#CreatureFeature – Budgerigar (Melopsittacus undulatus)


The Budgerigar’s closest relatives are the Ground Parrot (Pezoporus wallicus) and the Night Parrot (Geopsittacus occidentalis).

The bird’s scientific name is Melopsittacus undulatus. Melopsittacus is Greek for ‘melodious parrot’ and undulatus is Latin for ‘undulated’, referring to their scalloped wing patterns.


“The most animated, cheerful little creatures you can possibly imagine.” That’s how John Gould, ornithologist and bird artist, described Budgerigars in the 1800s.

The Budgerigar is a colourful parrot native to Australia. Its plumage is bright yellow and green, with a blue cheek and black scalloping on its wing feathers.  Since its introduction into captivity, the Budgerigar (or ‘budgie’) has been bred into a variety of colour forms, including pure white, blue, yellow, mauve, olive and grey. In the wild, Budgerigars are small green and yellow parrots, with black barring above, and a small patch of blue on the cheek. The male has a dark blue cere (skin at the base of the upper mandible surrounding the nostrils). In the female this is brownish when breeding and light blue otherwise. Small in size, they’re roughly 18-20cm from top to tail, and weigh 30-40 g. Young Budgerigars are similar to the adult birds, but are duller and have a dark brown eye (which is white or yellow in adults).

You may know them as ‘Budgies’, but do you know that the common name is derived from a Gamilaraay Aboriginal language name ‘Betcherrygah’, which is thought to mean ‘good food’? It’s unknown whether this means that the bird itself is good eating, or whether their seed-seeking migrations led Gamilaraay to places of rainfall and abundant food.

The Budgerigar occurs naturally throughout much of mainland Australia, but is absent from the far south-west, the north of the Northern Territory, Tasmania and the majority of the east coast. Budgerigars are highly nomadic. They generally fly north during winter, covering significant distances as they migrate. Flocks follow rainfall and seasonally abundant seeding grasses. Flocks normally range from 3 to 100 birds, but after rainfall can number many thousands! Budgies inhabit savannas, grasslands, open forests, grassy woodlands and farmland. Because they need to drink each day, they’re usually found near water.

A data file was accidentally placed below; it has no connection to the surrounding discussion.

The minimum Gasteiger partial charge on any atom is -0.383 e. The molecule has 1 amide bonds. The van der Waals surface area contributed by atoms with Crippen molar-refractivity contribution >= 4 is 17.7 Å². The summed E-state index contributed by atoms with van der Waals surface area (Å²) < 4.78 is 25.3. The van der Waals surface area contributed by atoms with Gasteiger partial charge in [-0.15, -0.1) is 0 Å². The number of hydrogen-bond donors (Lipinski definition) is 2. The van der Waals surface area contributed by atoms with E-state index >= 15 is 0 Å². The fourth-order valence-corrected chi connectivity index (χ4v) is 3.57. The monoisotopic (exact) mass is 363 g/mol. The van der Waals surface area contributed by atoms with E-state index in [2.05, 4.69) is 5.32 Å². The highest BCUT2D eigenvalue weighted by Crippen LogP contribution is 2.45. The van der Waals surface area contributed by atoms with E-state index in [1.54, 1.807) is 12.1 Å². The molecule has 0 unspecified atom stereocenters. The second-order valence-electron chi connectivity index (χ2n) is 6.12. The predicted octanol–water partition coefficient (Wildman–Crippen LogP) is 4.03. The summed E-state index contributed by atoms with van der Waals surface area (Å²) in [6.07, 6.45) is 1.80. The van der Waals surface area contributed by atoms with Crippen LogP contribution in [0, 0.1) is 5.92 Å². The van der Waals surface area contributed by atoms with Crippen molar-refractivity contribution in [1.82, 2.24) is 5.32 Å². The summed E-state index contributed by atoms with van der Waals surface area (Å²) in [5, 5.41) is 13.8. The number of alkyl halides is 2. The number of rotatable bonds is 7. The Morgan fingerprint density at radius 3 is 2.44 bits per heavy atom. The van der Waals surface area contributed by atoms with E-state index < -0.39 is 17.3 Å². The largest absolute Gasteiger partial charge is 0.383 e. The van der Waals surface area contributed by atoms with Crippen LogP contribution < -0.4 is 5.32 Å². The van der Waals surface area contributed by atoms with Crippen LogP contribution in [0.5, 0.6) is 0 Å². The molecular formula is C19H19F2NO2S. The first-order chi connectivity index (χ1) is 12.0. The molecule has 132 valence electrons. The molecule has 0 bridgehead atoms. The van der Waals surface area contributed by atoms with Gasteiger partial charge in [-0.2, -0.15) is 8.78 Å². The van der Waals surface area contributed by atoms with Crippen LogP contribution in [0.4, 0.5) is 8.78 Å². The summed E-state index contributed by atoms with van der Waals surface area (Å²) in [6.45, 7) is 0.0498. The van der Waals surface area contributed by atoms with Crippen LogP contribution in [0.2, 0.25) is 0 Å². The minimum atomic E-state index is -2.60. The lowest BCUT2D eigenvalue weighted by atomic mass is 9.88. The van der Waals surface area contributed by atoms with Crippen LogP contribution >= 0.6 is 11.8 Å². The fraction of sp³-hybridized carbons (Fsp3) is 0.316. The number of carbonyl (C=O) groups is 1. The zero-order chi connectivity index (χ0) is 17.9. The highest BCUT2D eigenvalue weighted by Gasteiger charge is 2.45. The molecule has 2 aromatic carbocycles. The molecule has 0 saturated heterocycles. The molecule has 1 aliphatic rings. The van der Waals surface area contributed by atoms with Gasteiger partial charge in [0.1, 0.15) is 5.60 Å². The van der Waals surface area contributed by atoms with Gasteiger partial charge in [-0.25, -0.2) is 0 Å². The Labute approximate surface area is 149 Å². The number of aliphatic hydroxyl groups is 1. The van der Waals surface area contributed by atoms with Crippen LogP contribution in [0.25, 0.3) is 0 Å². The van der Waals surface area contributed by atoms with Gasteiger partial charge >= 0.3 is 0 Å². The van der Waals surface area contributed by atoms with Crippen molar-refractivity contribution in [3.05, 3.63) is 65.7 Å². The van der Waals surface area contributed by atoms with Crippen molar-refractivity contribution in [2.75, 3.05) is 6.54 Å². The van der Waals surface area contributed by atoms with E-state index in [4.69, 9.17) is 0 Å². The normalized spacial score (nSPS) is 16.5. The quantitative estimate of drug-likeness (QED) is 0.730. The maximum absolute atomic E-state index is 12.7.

Budgerigars feed almost entirely on seeds, which supply virtually no moisture, so they need to drink fresh water every day to survive. Part of their daily routine is to congregate at waterholes or tanks with other seed-eating birds, such as pigeons, finches and other parrots. Some Budgies hover above the water to drink, and a few may even settle on the water’s surface. So regular are these daily movements that explorers sometimes followed Budgies because they knew they would lead them to water.

This species is abundant due to the availability of artificial water sources for livestock in arid areas. Nonetheless, feral cats predate on budgies, and feral as well as native herbivores may cause local declines in their preferred food source. Introduced pasture grasses such as Buffel Grass and African Love Grass are spreading through much of the Budgerigar’s range, replacing their preferred native grasses en masse. Inappropriate wildfires, often fuelled by introduced pasture grasses, may destroy suitable nesting hollows by burning old trees.


Information source: Bush Heritage Australia and BirdLife Australia. 

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